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“Till we know the pain of a broken heart, we can’t walk through the fires we didn’t start, So just hold on to the way it is tonight, learn to love through the darkness and the light, I’m on your side Oh, I’m on your side…”

Turn on any news channel and it won’t take long to hear something about the pro-choice/pro-life debate. Here in Texas, the conflict has been especially tense as our government seeks to regulate abortion clinics. Running alongside this debate is a growing group of people who are raising awareness of the adoption aspect of abortion, and we’ve seen an increase in churches who are choosing to support families who want to adopt in ways they haven’t before. “There is no such thing as an unwanted child!” is the rallying cry, as they seek to send the message that abortion isn’t the only option when an expectant mother does not want to parent.

Along the same vein, recently there is an increased awareness of the ethical intricacies of international adoption. As many countries have either slowed considerably or completely shut down, we see sad reports of unethical practices, child trafficking, and agency fraud. Those who are blowing the whistles are sometimes labeled as “anti- adoption” and are accused of not caring about the orphans waiting in difficult circumstances. “There is no such thing as an unwanted child!” is stated again as some fight to make adoption overseas easier, faster, and without limitations.

Self confession- sometimes the debate is exhausting. Sometimes in the evenings, once the kids are finally whackamoled into bed, after dishes are done and I finally sit down, I have good intentions of reading and educating myself on all these issues, but then I fall asleep watching The Office reruns. It’s easy for me to boil this down to a simplistic view of being prolife=support adoption in all situations. I am prolife…but I think it’s important that we look at what that means.

I believe life is precious and orchestrated by God. I believe we are charged with protecting life, advocating for those who can’t advocate for themselves, and living in a way that places life above other things. So what does this mean for me?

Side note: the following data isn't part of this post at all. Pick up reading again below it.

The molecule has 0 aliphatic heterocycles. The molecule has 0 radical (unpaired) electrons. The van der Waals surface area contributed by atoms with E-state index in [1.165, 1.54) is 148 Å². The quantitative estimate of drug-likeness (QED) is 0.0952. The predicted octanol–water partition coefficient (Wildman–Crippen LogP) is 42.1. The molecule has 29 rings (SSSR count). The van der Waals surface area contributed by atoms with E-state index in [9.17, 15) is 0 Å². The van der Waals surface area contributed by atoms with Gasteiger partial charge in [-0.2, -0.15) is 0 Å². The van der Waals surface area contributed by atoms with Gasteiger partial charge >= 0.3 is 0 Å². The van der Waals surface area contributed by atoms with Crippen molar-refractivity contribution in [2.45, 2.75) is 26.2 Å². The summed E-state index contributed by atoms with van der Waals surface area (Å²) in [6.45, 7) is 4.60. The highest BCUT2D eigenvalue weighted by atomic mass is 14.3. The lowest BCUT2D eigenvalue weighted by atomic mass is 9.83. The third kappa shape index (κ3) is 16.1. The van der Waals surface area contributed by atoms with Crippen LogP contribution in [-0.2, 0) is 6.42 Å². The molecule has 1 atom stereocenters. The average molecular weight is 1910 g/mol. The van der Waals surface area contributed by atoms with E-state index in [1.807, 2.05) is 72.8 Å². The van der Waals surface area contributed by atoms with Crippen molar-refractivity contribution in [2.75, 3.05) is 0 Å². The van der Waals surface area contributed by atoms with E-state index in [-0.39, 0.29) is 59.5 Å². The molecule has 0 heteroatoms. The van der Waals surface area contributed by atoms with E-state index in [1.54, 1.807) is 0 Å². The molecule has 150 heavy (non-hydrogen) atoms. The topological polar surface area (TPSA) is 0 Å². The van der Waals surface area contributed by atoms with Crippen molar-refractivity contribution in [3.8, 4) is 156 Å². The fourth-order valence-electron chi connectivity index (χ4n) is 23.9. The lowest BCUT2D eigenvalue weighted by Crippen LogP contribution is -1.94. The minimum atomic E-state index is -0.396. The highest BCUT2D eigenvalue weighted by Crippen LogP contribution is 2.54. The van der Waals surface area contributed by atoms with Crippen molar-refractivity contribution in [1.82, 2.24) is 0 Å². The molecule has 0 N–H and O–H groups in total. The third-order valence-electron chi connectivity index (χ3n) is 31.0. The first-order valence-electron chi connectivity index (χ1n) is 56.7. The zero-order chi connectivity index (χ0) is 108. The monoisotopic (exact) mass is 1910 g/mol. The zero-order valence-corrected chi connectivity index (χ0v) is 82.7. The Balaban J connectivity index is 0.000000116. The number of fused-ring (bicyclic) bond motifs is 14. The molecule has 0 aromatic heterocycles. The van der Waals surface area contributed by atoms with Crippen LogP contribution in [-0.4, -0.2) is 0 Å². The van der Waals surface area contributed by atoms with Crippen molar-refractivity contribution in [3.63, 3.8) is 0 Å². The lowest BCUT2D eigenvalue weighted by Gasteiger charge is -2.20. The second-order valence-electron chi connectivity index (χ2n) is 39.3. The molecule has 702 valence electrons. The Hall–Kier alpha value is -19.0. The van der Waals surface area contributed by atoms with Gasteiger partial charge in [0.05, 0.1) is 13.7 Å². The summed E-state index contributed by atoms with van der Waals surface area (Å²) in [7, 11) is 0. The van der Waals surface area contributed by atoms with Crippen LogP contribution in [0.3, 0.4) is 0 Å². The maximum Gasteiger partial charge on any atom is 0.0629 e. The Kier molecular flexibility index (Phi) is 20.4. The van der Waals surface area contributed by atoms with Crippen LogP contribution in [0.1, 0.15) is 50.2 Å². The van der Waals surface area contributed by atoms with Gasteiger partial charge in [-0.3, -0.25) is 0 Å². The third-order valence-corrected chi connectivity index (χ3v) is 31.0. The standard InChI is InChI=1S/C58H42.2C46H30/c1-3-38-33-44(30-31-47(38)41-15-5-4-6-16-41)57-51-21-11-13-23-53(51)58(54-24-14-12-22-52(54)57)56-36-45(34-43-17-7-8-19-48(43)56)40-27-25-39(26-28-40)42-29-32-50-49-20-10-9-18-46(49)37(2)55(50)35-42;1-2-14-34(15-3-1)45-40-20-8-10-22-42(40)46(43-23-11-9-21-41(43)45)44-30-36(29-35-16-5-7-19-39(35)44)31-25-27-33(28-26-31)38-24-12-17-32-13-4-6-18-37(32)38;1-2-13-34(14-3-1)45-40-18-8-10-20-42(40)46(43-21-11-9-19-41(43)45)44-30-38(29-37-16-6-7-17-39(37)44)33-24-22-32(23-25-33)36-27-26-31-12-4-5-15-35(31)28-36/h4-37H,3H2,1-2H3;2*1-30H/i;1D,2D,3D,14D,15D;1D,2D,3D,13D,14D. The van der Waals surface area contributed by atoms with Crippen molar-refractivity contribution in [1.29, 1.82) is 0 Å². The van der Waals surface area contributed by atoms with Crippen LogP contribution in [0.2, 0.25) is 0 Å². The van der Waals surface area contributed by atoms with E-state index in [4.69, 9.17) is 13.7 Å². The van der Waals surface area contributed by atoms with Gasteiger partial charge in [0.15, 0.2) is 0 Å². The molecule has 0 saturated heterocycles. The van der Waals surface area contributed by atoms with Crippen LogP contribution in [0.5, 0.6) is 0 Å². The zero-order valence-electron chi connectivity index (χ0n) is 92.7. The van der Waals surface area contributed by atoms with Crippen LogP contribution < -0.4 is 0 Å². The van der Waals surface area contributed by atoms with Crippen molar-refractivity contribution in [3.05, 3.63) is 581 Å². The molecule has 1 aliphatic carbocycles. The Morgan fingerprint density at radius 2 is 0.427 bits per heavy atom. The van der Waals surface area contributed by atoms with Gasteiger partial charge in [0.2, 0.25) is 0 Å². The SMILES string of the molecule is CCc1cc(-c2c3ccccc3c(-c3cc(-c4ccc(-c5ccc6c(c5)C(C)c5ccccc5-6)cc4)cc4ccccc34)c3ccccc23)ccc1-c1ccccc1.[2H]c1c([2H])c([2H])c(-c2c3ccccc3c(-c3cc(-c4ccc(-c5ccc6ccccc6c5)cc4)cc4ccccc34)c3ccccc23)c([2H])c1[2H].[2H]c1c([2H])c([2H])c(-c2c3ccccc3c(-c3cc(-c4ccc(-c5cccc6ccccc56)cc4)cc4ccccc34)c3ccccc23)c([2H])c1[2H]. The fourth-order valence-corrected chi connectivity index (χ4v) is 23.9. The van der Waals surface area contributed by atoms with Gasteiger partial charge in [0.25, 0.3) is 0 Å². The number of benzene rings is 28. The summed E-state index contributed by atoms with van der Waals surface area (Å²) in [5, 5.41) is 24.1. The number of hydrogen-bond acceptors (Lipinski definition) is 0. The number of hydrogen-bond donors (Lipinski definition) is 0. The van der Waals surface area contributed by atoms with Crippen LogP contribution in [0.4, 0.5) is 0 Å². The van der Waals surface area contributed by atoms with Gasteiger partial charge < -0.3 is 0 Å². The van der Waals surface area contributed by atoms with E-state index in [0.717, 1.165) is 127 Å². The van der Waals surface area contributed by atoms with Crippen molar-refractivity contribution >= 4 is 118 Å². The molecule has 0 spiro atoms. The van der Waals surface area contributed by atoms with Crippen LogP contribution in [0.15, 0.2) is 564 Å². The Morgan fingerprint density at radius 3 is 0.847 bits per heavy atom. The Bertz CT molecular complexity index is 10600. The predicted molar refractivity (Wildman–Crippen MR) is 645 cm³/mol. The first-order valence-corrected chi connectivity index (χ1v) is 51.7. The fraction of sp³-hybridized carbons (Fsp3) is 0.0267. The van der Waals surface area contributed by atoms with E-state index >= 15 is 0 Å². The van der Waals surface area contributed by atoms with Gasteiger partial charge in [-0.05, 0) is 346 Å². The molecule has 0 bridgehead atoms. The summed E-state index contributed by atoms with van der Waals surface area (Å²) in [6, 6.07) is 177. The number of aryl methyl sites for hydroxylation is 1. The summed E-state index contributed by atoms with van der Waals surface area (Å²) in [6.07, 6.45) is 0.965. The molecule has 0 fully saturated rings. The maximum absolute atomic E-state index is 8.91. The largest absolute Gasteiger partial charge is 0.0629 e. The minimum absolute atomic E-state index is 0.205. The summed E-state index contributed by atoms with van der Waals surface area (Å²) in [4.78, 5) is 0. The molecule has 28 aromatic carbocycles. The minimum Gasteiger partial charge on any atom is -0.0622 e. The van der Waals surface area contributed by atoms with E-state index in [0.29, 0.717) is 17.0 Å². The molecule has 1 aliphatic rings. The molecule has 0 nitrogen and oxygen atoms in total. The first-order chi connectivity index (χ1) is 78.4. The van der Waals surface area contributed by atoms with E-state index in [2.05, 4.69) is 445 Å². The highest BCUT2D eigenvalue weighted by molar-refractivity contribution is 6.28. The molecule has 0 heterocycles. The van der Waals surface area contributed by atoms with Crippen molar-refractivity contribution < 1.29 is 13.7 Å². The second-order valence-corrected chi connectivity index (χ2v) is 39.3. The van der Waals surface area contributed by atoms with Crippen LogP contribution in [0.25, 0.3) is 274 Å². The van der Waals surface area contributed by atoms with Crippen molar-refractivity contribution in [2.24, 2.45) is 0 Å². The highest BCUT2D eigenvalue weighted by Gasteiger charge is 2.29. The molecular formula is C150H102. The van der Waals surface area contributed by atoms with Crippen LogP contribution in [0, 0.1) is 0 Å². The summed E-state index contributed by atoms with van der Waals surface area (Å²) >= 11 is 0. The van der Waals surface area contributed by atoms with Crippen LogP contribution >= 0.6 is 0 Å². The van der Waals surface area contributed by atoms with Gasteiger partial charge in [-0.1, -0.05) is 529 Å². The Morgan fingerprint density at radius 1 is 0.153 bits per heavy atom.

It means that I realize that life isn’t simply brain and heart function. It means that I follow His example of not only protecting life, but protecting abundant life. It means that I put others ahead of myself and my desires…and this may mean I put another person ahead of my desire to parent. I believe this means that adoption isn’t the first or only option we offer to expectant mothers, and we love them enough to support them in emotional and practical ways so that they might be able to choose to parent. It means that when we are matched with an expectant mother, we make a choice to make sure she is counseled about her choice, even if it means she may change her mind. It means that we don’t make promises about open adoption that we aren’t sure we can or don’t intend to keep. It means that if we agree to a certain level of contact, we honor that commitment. It means that after we bring our child home, we are Christ-like in how we talk about birth parents. It means that if a child is removed because of abuse or neglect, our first goal should be that there would be full healing for the birth parents and the family can be reunited.  It means that we don’t see birth parents as a means to an end.

With international adoption, it means that we do not choose an agency that promises to get us a child faster than anyone else and has little to no accountability. It means that we take every measure possible to make sure that the child’s story is accurate. It means that we choose to become educated about the problem of child trafficking, because for some, our families are the face of international adoption. It means we work to increase domestic adoption within countries, because we acknowledge that staying in a country of origin ultimately is less traumatic for a child. It means we ask questions and demand answers. It means that we make a commitment to pray through each step, and trust that one of those steps may be to stop.

Prolife can’t simply mean protecting the unborn. It has to mean a respect and reverence for all life, including birth families.  Prolife can’t just mean that we believe the child in a womb is precious. It has to mean we believe the woman intent on aborting that child is precious. It has to mean we believe the doctor performing the abortion is precious. It has to mean we believe the politician that voted to make it possible is precious. Because while we may mean it when we say there is no such thing as an unwanted child, the truth is that in His eyes, there is no unwanted person, and no person that is less precious to Him. The man over the ocean that sells his child, the woman down the street who abuses drugs and leaves her child hungry, the woman who works tirelessly at the crisis pregnancy center… the caste system is our creation, not His. 

Luke 6:32-33- “If you love only those who love you, why should you get credit for that? Even sinners love those who love them! And if you do good only to those who do good to you, why should you get credit? Even sinners do that much!”

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This post was also published at


3 responses »

  1. Beautiful. Thank you for this post, Brandy. It stirred both my heart and my mind.


  2. Just read this.. lots of important stuff in here. Convicting, challenging, and true! God’s in the business of holistic restoration; may He forgive us for thinking too small. -Chelsea


  3. I alwаys spent my haаlf an hour to read this weblog’s articles or гevieѡs everydaү along
    with a mug of coffee.



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